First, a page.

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The New Heart of the Novel

January 26, 2010

The river, always in motion, seems to stay in one place.  The different waters repeat the same crests and troughs that come of trying to flow over boulders and over other waters.  In the same way the family, each child a new water, keeps the ups and downs belonging to that family, keeps the pattern through the generations.  And, while boulders under river water may create lovely patterns, trouble in families is not pretty.   Now at last, family troubles are not necessary.  Something can be done to strengthen the family, to make it possible for children to grow up joyful and confident.

Traditional novels have taken two distinctly different paths.  They have either shown life as it is or they have shown life as it ought to be.   Oliver Twist by Charles Dickens depicts the plight of orphans in nineteenth century England.  Alice Walker in The Color Purple also shows children growing up in desperate circumstances.  Harry Potter, on the other hand, by the force of his personal strength, overcomes a terrible foster home.  But, just as Oliver gets his happy ending from his parentage–while the rest of the orphans are unsaved, Harry gets his strength from his parentage.  We don’t learn much from Oliver or Harry about how to be strong–except to be born to the right people.  Nora Roberts writes stories in which love works, whether the love between a woman and a man or the love of a adult for a child.  In Sea Swept, for example, a man falls in love with a ten year old boy, his adopted brother, and falls in love also with the social worker in charge of the boy’s welfare.  These three, together with other brothers and a couple of dogs, create a satisfying family in which the ten year old can grow up with confidence in himself and in life.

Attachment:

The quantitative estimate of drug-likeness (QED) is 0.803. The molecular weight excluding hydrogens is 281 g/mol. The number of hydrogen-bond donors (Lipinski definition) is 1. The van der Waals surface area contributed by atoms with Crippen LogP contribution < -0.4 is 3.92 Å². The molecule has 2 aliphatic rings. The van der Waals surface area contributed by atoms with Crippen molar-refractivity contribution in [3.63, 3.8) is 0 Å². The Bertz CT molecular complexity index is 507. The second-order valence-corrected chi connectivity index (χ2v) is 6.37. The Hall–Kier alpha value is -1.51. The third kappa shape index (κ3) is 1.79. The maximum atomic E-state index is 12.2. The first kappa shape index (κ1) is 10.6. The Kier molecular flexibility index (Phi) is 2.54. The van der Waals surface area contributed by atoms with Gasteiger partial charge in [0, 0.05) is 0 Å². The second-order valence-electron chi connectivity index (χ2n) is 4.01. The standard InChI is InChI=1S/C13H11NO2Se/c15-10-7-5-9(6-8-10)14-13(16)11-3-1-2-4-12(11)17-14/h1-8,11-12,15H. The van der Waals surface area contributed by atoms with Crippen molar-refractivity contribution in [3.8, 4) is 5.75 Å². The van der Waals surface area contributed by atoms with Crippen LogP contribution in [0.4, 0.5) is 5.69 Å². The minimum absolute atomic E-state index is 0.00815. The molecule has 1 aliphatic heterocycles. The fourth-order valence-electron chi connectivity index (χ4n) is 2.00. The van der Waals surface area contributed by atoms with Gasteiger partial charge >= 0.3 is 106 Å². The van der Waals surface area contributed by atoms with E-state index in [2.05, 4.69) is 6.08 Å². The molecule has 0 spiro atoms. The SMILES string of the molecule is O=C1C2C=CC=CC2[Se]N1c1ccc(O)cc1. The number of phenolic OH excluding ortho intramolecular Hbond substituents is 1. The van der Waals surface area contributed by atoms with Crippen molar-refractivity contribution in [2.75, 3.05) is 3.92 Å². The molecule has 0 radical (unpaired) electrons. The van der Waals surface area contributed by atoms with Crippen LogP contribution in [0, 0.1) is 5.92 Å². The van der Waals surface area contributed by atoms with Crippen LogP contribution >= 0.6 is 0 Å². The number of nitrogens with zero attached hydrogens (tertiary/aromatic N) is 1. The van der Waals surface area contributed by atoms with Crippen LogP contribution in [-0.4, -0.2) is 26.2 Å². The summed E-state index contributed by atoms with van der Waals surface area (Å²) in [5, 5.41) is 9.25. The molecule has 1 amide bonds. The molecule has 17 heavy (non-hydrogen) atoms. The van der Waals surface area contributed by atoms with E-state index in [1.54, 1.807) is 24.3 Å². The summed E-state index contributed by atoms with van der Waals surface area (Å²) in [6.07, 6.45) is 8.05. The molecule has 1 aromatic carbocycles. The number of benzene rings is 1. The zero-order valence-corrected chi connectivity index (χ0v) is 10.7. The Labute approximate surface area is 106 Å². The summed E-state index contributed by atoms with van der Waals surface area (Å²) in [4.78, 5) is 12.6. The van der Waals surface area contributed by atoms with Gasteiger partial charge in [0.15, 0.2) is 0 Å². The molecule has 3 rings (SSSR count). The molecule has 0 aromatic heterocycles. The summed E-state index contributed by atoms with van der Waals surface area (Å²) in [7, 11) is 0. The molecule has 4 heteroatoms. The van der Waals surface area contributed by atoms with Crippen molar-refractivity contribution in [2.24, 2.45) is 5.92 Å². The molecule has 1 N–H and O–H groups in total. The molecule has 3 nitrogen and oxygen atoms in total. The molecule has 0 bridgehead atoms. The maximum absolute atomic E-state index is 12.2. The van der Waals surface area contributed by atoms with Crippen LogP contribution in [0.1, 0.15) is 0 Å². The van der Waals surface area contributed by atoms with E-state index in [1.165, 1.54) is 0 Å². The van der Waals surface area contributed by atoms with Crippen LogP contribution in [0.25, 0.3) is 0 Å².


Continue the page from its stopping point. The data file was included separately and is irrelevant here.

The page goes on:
These are good books by beloved writers.   There is a place for both kinds of fiction.  We need to view correctly the actual world and its flaws.  We also need to keep in mind an ideal picture of life, what it should be.  Roberts, for all that her story is warm and well-written, does not show us how to get from the flaws to the ideal.  Possibly she doesn’t know how–accept to show exceptional people whose courage and insight inform them.

Gideon’s River shows both the problems of life and a way forward into healing.  The novel is dedicated to all who have known the twin dramas we could call the bully and the wimp.  Watch for Gideon’s River, a novel about a family that starts in tears and anger and ends in hope.  Coming out this spring.

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